“Let me set up my camera,” I said studying these men of wealth and power. “It will only take a moment.”

Luckily, I remembered to bring my good camera and tripod anticipating such a photo. Usually I brought a small box camera for these simple photos, my hand steady enough to snap the pictures.

“My dear James,” said Derek. “You must be in this photo with us all. After all you are going to add credibility to our discoveries with your outstanding skill. Can you set that up and have someone push a button or something?”

“Yes, I suppose I can but someone will have to step out if I step in.”

“Murray!” called Derek. “Would you be so kind to facilitate?”

This was an obvious slap in the face for Murray Feltsten, who was continuing to be harangued over the fake pygmy claim. I didn’t want to alienate anyone but His Majesty, Derek Clemens insisted on the arrangement. A quick demonstration of what needed to be done followed by a negative immortalizing me with the Boston World Adventure Club membership was done in short order, Murray Feltsten scowling the entire time.


I was given an advance to tidying up my financial affairs, which was only fair since I had no savings to tap. Sylvia Masterson refused to take the money, stating the room would be there when I returned, a tear forming in the corner of her eye for reasons I am still unsure of.

“It is so easy for a man to go out in the world and seek adventure,” said Sylvia regretfully. “A woman’s lot is in the waiting, waiting for a man’s return, waiting for his attention, waiting for something that may never be. We know this and accept it because there is no other way. There are times when I wish it were otherwise.”

Not keen on what to say to an emotional woman I nodded and smiled trying to look busy with my things.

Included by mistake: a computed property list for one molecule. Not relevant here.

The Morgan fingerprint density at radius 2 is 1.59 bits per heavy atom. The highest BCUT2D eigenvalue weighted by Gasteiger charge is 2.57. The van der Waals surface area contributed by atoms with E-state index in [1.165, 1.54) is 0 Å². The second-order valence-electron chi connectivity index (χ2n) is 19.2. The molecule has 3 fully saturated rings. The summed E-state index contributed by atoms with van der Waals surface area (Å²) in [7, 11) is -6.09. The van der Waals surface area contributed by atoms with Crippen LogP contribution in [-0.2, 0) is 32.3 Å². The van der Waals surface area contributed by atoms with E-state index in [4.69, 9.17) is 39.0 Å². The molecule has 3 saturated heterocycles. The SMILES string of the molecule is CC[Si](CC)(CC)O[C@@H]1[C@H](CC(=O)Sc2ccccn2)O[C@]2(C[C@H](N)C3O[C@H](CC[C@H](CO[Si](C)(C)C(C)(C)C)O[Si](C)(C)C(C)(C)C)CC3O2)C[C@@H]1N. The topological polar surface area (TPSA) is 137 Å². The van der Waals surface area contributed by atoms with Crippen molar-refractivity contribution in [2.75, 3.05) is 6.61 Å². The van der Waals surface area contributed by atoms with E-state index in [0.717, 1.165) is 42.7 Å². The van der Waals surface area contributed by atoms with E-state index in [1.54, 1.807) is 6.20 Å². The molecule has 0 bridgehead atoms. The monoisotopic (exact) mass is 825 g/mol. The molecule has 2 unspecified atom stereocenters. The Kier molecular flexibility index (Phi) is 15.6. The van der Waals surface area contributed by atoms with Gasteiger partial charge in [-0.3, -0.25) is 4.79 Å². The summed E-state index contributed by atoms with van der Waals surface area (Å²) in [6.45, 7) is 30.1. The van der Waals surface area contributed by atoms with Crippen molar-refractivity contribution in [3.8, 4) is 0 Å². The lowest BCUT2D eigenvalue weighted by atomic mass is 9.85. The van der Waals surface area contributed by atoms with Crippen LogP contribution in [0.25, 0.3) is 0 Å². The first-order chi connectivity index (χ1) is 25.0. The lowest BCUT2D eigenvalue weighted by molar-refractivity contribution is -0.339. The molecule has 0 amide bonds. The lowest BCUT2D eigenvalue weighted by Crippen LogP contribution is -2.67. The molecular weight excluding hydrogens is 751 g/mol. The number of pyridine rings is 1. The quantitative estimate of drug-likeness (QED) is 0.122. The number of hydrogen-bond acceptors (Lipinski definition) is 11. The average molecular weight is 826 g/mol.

“Your room will be here when you get back as I have promised, Mr. Merrill. I will be here as well, should you see that as a desirable notion; I pray you look forward to both.”

She stepped forward giving me a kiss on the cheek, a stifled, throaty sob emitting from her before turning away.

“I’m sorry, you must think me brazen,” she added facing away, standing by the doorway. “I assure you I am not; I cannot help what I feel.”


Sandy Nelson and the other boarders slapped me on the back wishing me well, each having opinion of such an adventure, romanticizing the expedition beyond all reality. I knew it would be a hard demanding adventure given what little information I had; Mr. Masterson’s library had a very interesting book on the subject of the Amazon. There was little romance in facts regarding snakes, mosquitoes and the big carnivorous cats that resided in the jungle, and equal danger existed with the Indians we might encounter. Few whites had penetrated their villages because intruders were dispatched before getting close enough.



The Adventure


The club agreed to furnish me with better photo equipment, fine German made camera lenses and enough film to last the trip and then some. My job was to prepare photo records of flora, fauna and Indians along with descriptions of what we encountered also where these were located. I assumed photos of the pompous club members would also be the order of the day, though the photos of nature would hold the interest of the common man a lot more than some over-stuffed, strutting rich bastard. I suppose it’s wrong of me to judge these men; I see them as spoiled children with unlimited resources to take what they want, when they want it.

At the club, a map was produced outlining our path to the vast unexplored region, deep in the recesses of the Amazon. It was a challenge to decide where to start and where to end; I was sure it would be less a matter of choice, considering the time constraints. These would-be explorers wanted to get there as soon as possible and back to civilization before the next company board meeting.

Brazil and Peru were known to possess several undiscovered Indians tribes, each with their own distinct language, a problem when looking for an interpreter; communications would prove to be the one serious problem on the expedition. The existence of these invisible people was rumored by whites; other tribes interacting with them on a regular basis giving credibility to the rumors. These ghost Indians sometimes wandered into the missions or other neighboring tribes who were friendly with the whites. A few would stay to feast, leaving shortly afterwards. It’s difficult to say whether they became lost, a very unlikely circumstance since their lives were as much of the jungle as our street names. Or perhaps they were cast out of their village for some transgression we did not know of. Indians rarely left their own village except to hunt or make war. Most tribes avoided war since it reduced their numbers dangerously.